The Student Government Association’s chair of student relations said a change needs to be made to campus water conservation, but a Physical Plant representative said methods are already in place.Justin Brown, SGA chair of student relations, said his main concern about water waste involves the sprinklers broken around campus and said his ideas to save water will keep TCU true to its mission statement.
“If TCU is going to state itself as developing ethical leaders, conservation, as far as policy, should be at the forefront of their decision making,” said Brown, a sophomore music and political science major.
Will Stallworth, associate vice chancellor for facilities, said there are more than 30,000 sprinkler heads on campus and a few malfunctions can be expected.
“The main cause of sprinkler damage is vandalism,” Stallworth said in an e-mail. “That is followed closely by damage from carts and other vehicles. Some problems are caused by fair wear and tear.”
Broken sprinkler heads and systems are repaired as quickly as possible after the Physical Plant learns about the problems, Stallworth said.
Some students on campus, however, still see broken sprinklers as the source for water waste.
“I think it is an obvious waste of water,” said Jimmy Hopper, a freshman history major.
Stallworth said there has been an increase in TCU’s spending on water this year, but it is not due solely to broken sprinkler heads.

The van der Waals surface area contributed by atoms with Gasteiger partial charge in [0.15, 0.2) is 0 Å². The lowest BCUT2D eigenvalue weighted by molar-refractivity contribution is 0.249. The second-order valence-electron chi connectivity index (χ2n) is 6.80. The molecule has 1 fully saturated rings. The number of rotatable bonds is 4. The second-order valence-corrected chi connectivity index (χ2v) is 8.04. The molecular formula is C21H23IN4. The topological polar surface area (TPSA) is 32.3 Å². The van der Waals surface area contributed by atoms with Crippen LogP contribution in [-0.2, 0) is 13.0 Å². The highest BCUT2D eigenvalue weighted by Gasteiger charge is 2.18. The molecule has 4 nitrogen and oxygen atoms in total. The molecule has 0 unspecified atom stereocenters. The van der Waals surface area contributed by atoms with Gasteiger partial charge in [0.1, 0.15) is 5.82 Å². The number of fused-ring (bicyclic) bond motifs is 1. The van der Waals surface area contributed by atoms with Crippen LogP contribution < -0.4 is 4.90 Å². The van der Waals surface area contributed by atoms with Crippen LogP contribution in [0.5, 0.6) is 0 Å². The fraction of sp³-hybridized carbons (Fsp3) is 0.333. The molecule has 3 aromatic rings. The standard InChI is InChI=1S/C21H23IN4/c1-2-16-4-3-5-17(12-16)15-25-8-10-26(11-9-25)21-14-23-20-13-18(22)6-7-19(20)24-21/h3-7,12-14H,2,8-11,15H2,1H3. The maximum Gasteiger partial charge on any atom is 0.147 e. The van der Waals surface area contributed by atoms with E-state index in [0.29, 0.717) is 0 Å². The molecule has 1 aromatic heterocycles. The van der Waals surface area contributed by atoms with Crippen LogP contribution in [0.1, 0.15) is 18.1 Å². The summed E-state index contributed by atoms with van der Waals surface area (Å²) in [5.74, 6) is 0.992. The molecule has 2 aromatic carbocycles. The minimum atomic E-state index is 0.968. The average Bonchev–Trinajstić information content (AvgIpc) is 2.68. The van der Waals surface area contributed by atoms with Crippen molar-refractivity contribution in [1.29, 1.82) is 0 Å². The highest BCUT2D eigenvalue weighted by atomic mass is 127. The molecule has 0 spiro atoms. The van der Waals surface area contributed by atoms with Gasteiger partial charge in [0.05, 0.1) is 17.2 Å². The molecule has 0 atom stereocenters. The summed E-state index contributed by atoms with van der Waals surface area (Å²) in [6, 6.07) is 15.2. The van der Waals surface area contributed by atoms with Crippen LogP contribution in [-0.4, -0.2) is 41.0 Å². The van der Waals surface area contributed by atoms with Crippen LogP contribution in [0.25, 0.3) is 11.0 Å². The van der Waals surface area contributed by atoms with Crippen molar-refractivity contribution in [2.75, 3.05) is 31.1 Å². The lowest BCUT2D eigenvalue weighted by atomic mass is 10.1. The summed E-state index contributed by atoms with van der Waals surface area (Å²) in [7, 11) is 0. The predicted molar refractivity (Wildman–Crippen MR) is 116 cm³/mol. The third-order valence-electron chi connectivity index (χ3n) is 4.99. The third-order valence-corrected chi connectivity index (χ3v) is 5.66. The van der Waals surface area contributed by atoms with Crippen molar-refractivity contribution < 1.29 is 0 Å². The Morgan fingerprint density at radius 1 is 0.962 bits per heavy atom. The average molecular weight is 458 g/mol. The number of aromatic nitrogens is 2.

“Because of the unusually dry and hot summer, water use over the summer was up approximately 15 percent over last year, with the cost up roughly 25 percent,” Stallworth said. “Some of the increase can be attributed to an increase in landscaped areas around campus.”
Brown says the way to fix this problem starts with the students.
“One of my goals is to set up a system where, if students see a light out or a sprinkler head overflowing, they can report it,” Brown said. “That’s the best way to get things done.”
However, Stallworth said, a similar system is in place. If students find something broken on campus, they should report the problems to residence hall staff, campus personnel or the Physical Plant work order desk, which can be contacted 24 hours a day.
Stallworth said other ways students can help save water include reducing the length of showers and reporting malfunctioning faucets and toilets.
Brown believes this issue goes above just saving the school’s water and money.
“Whenever the university does the right thing, it helps our learning environment,” Brown said. “It makes us more real with our mission statement.”
SGA has not yet acted on Brown’s committee’s ideas.